photo credit: Holt’s Cigar Co.

Quick Smoke: Espinosa Robusto

28 Oct 2012

Each Saturday and Sunday we’ll post a Quick Smoke: not quite a full review, just our brief verdict on a single cigar of “buy,” “hold,” or “sell.”

Erik Espinosa’s new factory in Estelí, “La Zona,” is now the home of 601, Murcielago, and Mi Barrio. It’s also producing “Espinosa,” which was released at the 2012 IPCPR Trade Show, a Nicarauan puro featuring a medium brown Habano wrapper. The cigar starts off a bit hot with a sawdusty edge, but very quickly becomes more balanced and pleasant. At its core, it’s a medium-bodied smoke with lots of dry wood and hints of spice, hay, and earth. Construction is good and the price ($6) is reasonable.

Verdict = Hold.

Patrick S

photo credit: Stogie Guys

Quick Smoke: CAO La Traviata Maduro Luminoso

27 Oct 2012

Each Saturday and Sunday we’ll post a Quick Smoke: not quite a full review, just our brief verdict on a single cigar of “buy,” “hold,” or “sell.”

I remember a lot of cigar enthusiasts being, well, enthusiastic about the value-priced CAO La Traviata Maduro line when it was introduced in 2010. Since, I haven’t heard much about the blend, which features an Ecuadorian wrapper around a Cameroon binder and filler tobaccos from Nicaragua and the Dominican Republic. So when I came across a Luminoso (4.5 x 50) in my humidor that had been resting for about two years, I couldn’t help but fire it up. What I found was a cigar with excellent construction and a surprisingly spicy profile of red pepper, leather, cocoa, nut, and warm tobacco. You can’t argue with that for $5.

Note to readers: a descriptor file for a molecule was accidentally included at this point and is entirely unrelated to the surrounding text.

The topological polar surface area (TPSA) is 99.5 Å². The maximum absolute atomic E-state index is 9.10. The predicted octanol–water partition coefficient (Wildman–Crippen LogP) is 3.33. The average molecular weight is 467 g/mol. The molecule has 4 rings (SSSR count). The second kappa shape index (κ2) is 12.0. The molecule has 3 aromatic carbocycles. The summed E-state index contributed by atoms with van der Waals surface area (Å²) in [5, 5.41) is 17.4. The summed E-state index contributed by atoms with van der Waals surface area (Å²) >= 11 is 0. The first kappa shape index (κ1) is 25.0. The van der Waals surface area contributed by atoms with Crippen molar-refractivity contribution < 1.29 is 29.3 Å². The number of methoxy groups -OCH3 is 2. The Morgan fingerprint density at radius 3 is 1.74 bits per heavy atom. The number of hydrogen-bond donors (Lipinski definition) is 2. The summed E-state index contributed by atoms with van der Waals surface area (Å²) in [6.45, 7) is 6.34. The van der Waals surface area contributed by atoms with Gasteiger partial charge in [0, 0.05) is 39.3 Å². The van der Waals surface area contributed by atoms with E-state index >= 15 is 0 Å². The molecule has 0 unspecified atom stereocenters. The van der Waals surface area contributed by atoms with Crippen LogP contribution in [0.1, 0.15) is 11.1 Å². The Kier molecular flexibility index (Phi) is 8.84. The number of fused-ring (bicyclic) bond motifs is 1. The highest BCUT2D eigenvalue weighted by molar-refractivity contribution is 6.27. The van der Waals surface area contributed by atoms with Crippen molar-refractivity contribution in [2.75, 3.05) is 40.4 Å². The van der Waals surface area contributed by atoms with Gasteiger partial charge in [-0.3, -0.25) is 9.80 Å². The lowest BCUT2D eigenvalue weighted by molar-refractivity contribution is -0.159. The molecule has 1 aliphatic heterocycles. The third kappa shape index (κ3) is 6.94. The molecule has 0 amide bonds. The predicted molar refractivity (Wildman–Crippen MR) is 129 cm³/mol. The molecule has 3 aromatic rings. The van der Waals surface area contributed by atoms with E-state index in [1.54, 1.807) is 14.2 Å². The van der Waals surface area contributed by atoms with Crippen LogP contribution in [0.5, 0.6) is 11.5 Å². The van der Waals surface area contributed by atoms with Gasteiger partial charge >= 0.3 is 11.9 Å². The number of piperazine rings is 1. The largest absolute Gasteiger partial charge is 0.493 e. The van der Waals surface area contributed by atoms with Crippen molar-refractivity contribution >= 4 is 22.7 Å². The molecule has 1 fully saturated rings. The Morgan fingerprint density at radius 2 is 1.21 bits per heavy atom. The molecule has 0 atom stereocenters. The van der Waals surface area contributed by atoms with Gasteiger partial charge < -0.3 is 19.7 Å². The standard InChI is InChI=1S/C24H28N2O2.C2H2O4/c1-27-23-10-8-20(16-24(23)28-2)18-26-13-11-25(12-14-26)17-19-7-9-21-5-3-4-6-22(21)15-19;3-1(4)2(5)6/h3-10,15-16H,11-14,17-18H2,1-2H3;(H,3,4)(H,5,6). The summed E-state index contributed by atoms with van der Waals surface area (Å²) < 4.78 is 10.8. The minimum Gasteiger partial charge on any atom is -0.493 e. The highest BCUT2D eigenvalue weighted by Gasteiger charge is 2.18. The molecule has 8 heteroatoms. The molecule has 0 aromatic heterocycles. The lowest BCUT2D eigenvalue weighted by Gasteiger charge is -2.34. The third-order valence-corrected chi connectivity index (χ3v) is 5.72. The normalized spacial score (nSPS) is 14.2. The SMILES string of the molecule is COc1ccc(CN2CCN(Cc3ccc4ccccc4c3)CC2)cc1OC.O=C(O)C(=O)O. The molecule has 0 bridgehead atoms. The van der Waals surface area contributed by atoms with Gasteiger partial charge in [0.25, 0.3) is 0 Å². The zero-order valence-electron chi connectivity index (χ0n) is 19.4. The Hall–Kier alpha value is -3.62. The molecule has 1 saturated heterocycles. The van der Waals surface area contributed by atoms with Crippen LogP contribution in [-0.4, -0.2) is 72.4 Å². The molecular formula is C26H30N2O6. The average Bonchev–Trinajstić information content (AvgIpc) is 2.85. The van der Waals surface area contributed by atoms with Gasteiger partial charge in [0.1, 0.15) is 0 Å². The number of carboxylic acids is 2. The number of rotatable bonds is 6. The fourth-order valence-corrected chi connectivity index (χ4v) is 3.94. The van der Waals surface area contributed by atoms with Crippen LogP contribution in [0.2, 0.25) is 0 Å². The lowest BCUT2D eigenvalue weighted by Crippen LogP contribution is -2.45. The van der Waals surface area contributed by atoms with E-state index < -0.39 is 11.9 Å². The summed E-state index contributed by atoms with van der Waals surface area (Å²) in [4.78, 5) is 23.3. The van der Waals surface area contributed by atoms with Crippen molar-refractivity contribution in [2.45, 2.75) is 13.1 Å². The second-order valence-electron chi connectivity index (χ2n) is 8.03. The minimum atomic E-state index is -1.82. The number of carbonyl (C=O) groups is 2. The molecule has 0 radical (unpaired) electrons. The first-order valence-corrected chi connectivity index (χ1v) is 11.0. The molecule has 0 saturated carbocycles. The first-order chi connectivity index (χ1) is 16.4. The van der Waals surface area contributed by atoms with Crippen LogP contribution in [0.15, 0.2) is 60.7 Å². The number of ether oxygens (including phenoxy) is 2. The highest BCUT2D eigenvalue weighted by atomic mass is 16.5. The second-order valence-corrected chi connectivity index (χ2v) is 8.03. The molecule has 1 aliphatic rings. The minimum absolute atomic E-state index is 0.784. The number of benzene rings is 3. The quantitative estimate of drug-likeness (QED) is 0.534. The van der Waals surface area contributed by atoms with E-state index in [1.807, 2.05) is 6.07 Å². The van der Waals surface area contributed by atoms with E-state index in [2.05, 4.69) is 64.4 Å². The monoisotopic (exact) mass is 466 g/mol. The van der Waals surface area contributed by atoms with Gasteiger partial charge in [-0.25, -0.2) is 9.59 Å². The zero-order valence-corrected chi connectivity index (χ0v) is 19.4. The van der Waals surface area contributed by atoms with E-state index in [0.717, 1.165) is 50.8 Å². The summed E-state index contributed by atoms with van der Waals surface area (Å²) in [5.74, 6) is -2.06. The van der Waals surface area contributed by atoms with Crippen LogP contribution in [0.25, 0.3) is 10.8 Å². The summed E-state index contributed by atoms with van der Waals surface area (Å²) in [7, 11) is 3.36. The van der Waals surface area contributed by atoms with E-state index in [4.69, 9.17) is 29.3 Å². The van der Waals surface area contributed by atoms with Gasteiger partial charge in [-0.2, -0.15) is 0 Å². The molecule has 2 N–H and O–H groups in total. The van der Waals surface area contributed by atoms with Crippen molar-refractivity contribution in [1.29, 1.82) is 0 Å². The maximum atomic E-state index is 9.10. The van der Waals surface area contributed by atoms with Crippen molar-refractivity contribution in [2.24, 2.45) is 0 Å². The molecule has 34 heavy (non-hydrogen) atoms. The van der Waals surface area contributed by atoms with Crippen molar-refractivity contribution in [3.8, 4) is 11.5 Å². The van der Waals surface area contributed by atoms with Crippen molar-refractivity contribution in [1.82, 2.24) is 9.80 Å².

Verdict = Buy.

Patrick A

photo credit: Stogie Guys

Stogie Guys Friday Sampler No. 310

26 Oct 2012

As we have since July 2006, each Friday we’ll post a mixed bag of quick cigar news and other items of interest. Below is our latest Friday Sampler.

1) is pleased to announce Bruce Dyk of Bismarck, North Dakota, as the winner of our most recent contest giveaway. Bruce was chosen at random from among the many Cigar Rights of America (CRA) members who left comments on our October 4 post. Contest sponsor Prometheus will be sending Bruce a fantastic prize: a Prometheus 20th Anniversary Edition God of Fire Serie B five-cigar assortment box (pictured) and a Prometheus Retro 20th Anniversary Lighter (combined MSRP $198). Please join us in congratulating Bruce. We would also like to thank CRA and all of its members for everything they do to support cigar rights, as well as Keith Park of Prometheus for graciously donating the outstanding prize. And remember: Even if you didn’t win this contest, it always pays to be a CRA member.

2) Arturo Fuente is planning an invitation-only event at the refurbished 110-year-old cigar factory in Tampa that will become the company’s headquarters. The building, located at 22nd Street and 3rd Ave. in the historic Ybor City district, was constructed in 1902 and bought by Arturo Fuente a few years later. The restoration has been underway for years and is likely to not be complete until 2014, as the Fox affiliate in Tampa reports. But in November the Fuentes are holding an event to celebrate the building as “a lasting piece of history and a tribute to the city where the company was formed.”